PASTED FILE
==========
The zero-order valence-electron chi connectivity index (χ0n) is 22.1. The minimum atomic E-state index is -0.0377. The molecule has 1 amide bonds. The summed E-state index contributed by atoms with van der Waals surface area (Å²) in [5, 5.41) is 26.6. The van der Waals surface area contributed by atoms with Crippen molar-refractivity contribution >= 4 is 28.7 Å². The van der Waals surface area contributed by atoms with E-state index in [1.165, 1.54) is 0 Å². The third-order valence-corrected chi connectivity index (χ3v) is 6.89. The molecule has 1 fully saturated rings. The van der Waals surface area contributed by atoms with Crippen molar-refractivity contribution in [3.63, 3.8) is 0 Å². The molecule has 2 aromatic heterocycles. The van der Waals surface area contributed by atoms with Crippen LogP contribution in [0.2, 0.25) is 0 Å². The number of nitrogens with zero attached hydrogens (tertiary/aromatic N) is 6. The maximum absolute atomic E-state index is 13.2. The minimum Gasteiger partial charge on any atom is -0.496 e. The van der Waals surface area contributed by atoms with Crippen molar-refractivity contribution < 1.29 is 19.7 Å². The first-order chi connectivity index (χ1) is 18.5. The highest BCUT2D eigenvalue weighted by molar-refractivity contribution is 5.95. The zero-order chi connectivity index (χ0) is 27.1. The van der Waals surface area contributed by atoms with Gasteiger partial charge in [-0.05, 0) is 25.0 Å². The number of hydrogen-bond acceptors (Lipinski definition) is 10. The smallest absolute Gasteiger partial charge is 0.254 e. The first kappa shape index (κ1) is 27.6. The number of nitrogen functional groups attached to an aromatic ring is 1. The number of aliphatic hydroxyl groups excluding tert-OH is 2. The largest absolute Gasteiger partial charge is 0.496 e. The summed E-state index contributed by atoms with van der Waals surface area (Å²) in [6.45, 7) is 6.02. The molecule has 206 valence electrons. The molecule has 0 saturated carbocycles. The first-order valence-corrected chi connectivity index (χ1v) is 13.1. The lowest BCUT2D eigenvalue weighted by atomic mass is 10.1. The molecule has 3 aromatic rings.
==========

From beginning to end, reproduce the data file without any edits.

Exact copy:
The zero-order valence-electron chi connectivity index (χ0n) is 22.1. The minimum atomic E-state index is -0.0377. The molecule has 1 amide bonds. The summed E-state index contributed by atoms with van der Waals surface area (Å²) in [5, 5.41) is 26.6. The van der Waals surface area contributed by atoms with Crippen molar-refractivity contribution >= 4 is 28.7 Å². The van der Waals surface area contributed by atoms with E-state index in [1.165, 1.54) is 0 Å². The third-order valence-corrected chi connectivity index (χ3v) is 6.89. The molecule has 1 fully saturated rings. The van der Waals surface area contributed by atoms with Crippen molar-refractivity contribution in [3.63, 3.8) is 0 Å². The molecule has 2 aromatic heterocycles. The van der Waals surface area contributed by atoms with Crippen LogP contribution in [0.2, 0.25) is 0 Å². The number of nitrogens with zero attached hydrogens (tertiary/aromatic N) is 6. The maximum absolute atomic E-state index is 13.2. The minimum Gasteiger partial charge on any atom is -0.496 e. The van der Waals surface area contributed by atoms with Crippen molar-refractivity contribution < 1.29 is 19.7 Å². The first-order chi connectivity index (χ1) is 18.5. The highest BCUT2D eigenvalue weighted by molar-refractivity contribution is 5.95. The zero-order chi connectivity index (χ0) is 27.1. The van der Waals surface area contributed by atoms with Gasteiger partial charge in [-0.05, 0) is 25.0 Å². The number of hydrogen-bond acceptors (Lipinski definition) is 10. The smallest absolute Gasteiger partial charge is 0.254 e. The first kappa shape index (κ1) is 27.6. The number of nitrogen functional groups attached to an aromatic ring is 1. The number of aliphatic hydroxyl groups excluding tert-OH is 2. The largest absolute Gasteiger partial charge is 0.496 e. The summed E-state index contributed by atoms with van der Waals surface area (Å²) in [6.45, 7) is 6.02. The molecule has 206 valence electrons. The molecule has 0 saturated carbocycles. The first-order valence-corrected chi connectivity index (χ1v) is 13.1. The lowest BCUT2D eigenvalue weighted by atomic mass is 10.1. The molecule has 3 aromatic rings.